After over a year of trying, I haven't been to get the XTR rear shifter to work trouble free on my 11-34 10 speed. 11-40, no thanks.

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    Quote Originally Posted by Goldrush View Post
    After over a year of trying, I haven't been to get the XTR rear shifter to work trouble free on my 11-34 10 speed. 11-40, no thanks.
    I used mechanical XTR for a long time with 11-34 and 12-34 9 speed with absolutely no issues. I just installed 11-36 with the Ki2, and it shifts flawlessly. If Shimano sells it for 11-40, I'd put money on it working extremely well.
    Last edited by 2frmMI; 05-30-14 at 12:45 PM. Reason: messed up quote

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    [QUOTE=2frmMI;16806182]
    Quote Originally Posted by Goldrush View Post
    I used mechanical XTR for a long time with 11-34 and 12-34 9 speed with absolutely no issues. I just installed 11-36 with the Ki2, and it shifts flawlessly. .
    I'm glad you have a trouble free system, but Shimano sold the parts on my bike also and several "ace" mechanics haven't been able to get it to work without endless trimming. The first problem was someone unknowingly installing one Shimano's "great idea" of a directional chain backwards. After correcting that the bike shifted very well on an 11-28 cassette this winter. Now as I return to the hilly midwest and install the 11-34, my problems start all over. I'm currently awaiting the arrival of a mid cage Ultegra rear shifter and an 11-32 cassette.

    I might note that my previous tandem had your same setup (9 speed) and worked perfectly. I believe part the problem is the with the 10 speed system.

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    Did you replace the chain at the same time as the cassette?

    [QUOTE=Goldrush;16806217]
    Quote Originally Posted by 2frmMI View Post

    I'm glad you have a trouble free system, but Shimano sold the parts on my bike also and several "ace" mechanics haven't been able to get it to work without endless trimming. The first problem was someone unknowingly installing one Shimano's "great idea" of a directional chain backwards. After correcting that the bike shifted very well on an 11-28 cassette this winter. Now as I return to the hilly midwest and install the 11-34, my problems start all over. I'm currently awaiting the arrival of a mid cage Ultegra rear shifter and an 11-32 cassette.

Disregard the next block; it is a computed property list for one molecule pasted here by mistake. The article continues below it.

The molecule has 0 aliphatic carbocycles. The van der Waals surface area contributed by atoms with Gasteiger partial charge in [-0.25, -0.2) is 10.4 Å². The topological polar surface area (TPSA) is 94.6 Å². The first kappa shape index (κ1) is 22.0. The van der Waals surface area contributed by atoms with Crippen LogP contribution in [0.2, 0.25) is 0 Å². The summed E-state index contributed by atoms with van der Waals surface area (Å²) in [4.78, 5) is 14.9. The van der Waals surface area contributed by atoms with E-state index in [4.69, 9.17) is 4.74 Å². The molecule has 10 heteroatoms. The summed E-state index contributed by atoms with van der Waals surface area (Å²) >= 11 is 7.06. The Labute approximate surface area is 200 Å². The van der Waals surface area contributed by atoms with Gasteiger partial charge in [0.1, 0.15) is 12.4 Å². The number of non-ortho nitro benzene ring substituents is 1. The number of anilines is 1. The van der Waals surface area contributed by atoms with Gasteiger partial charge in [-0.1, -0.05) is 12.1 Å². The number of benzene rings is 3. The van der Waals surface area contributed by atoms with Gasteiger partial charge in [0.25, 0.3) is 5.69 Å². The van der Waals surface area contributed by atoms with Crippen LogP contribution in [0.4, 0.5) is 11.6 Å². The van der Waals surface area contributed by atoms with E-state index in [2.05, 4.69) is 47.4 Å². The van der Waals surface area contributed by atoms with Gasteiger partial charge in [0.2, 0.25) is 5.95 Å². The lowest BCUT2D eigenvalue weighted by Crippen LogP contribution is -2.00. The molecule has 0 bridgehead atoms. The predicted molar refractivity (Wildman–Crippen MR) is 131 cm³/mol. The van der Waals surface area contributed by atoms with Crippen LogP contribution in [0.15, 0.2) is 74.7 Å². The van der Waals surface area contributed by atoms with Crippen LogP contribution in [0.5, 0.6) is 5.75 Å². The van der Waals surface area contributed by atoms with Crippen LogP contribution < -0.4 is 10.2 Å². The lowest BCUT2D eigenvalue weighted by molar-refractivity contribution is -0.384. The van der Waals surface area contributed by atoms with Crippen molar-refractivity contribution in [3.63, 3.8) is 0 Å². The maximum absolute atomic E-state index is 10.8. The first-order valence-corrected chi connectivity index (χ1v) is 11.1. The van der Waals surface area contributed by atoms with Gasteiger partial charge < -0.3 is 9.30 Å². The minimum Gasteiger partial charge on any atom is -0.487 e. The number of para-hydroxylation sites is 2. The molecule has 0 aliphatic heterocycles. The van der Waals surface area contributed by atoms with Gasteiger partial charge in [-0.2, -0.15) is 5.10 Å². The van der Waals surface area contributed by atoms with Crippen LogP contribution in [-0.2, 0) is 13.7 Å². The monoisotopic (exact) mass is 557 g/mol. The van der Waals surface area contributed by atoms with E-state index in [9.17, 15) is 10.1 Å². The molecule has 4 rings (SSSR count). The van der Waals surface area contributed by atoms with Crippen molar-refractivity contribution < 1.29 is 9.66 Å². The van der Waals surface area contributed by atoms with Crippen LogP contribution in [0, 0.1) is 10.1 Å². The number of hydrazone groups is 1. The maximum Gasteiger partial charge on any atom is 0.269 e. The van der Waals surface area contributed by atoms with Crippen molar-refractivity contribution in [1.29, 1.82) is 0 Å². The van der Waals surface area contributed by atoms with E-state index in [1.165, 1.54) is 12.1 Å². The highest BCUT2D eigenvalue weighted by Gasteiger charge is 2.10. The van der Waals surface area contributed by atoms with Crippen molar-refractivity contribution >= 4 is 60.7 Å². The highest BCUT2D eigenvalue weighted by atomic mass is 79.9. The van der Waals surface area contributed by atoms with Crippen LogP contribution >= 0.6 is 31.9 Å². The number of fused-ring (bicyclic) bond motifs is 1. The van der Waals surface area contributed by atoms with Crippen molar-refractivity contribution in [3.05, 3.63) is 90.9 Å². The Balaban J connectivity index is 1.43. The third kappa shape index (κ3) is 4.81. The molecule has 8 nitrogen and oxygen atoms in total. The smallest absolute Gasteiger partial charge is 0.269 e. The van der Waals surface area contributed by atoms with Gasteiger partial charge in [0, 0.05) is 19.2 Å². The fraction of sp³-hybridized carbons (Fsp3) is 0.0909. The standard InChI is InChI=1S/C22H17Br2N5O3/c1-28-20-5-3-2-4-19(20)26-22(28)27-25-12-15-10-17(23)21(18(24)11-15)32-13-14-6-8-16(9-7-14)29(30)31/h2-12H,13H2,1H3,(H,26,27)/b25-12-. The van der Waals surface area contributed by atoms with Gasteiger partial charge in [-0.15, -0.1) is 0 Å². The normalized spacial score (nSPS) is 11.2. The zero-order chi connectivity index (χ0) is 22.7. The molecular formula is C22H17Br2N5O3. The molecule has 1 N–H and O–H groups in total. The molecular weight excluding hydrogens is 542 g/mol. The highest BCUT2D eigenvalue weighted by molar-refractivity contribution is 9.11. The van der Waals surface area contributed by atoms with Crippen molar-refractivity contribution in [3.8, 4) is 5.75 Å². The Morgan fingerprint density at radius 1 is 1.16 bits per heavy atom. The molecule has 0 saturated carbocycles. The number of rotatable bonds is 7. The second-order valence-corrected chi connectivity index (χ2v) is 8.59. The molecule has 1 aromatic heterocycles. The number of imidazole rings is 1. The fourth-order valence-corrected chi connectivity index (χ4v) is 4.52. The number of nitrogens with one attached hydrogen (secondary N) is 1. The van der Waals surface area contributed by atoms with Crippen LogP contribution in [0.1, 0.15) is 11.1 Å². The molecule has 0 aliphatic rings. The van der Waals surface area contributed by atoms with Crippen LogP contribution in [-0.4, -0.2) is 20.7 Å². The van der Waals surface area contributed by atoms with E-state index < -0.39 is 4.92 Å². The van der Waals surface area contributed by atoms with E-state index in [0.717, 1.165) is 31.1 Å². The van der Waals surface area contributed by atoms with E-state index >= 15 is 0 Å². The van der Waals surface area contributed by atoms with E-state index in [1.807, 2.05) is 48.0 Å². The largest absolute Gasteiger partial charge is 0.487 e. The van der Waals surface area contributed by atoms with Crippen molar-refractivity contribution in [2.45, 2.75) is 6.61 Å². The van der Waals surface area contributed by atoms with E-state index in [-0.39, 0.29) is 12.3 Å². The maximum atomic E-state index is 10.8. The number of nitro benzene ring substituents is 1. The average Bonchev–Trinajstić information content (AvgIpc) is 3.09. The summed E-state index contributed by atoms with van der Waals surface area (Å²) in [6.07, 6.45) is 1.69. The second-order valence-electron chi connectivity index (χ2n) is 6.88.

I might note that my previous tandem had your same setup (9 speed) and worked perfectly. I believe part the problem is the with the 10 speed system.

  12. #12
    Senior Member waynesulak's Avatar
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    Quote Originally Posted by 2frmMI View Post
    I don't recall if you are currently running Di2. I would have had this same opinion before our new Di2 bike. Shifting is SO precise and reliable, that I don't need the kind of pre-planning I used to apply. I'm guessing the electronic synchro will work so well that your only consideration will be "time to shift?". All speculation right now, of course.
    I hope you are right. Shimano seems to usually get their products to work well - eventually. Not usually with ver 1.0 however. There first STI triples shifted poorly but now not so bad. Likewise I am glad I don't have lots of money tied up in the now orphaned original Dura Ace Di2 on my bike. The newer modular system that started with Ultegra looks a lot better.

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    So, who has Shimano Cycling's number and the savy to get out of them whether the XTR FD will work in the road setup?
    (The only number I can find now is the fishing division, and they didn't transfer me to cycling after two attempts)

  14. #14
    Clipless in Coeur d'Alene twocicle's Avatar
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    Quote Originally Posted by Goldrush View Post
    Shimano has announced XTR Di2 for mountain bikes, including triple front chainrings. Will this work for tandems?

    Shimano XTR Di2 - Electronic shifting comes to mountain bikes - BikeRadar
    With some caveats:

    #1 - 11 spd only.

    #2 - FD cage arc issue?
    Mtn bike chainrings are very small and the FD is designed around the arcs of these. The largest XTR configuration is the 40/30/22 rings.

    #3 - Will these 9050 components work with current Di2 E-Tube road shifters or only the new single 9050 Syncro shifter?

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    Quote Originally Posted by LastKraftWagen View Post
    So, who has Shimano Cycling's number and the savy to get out of them whether the XTR FD will work in the road setup?
    (The only number I can find now is the fishing division, and they didn't transfer me to cycling after two attempts)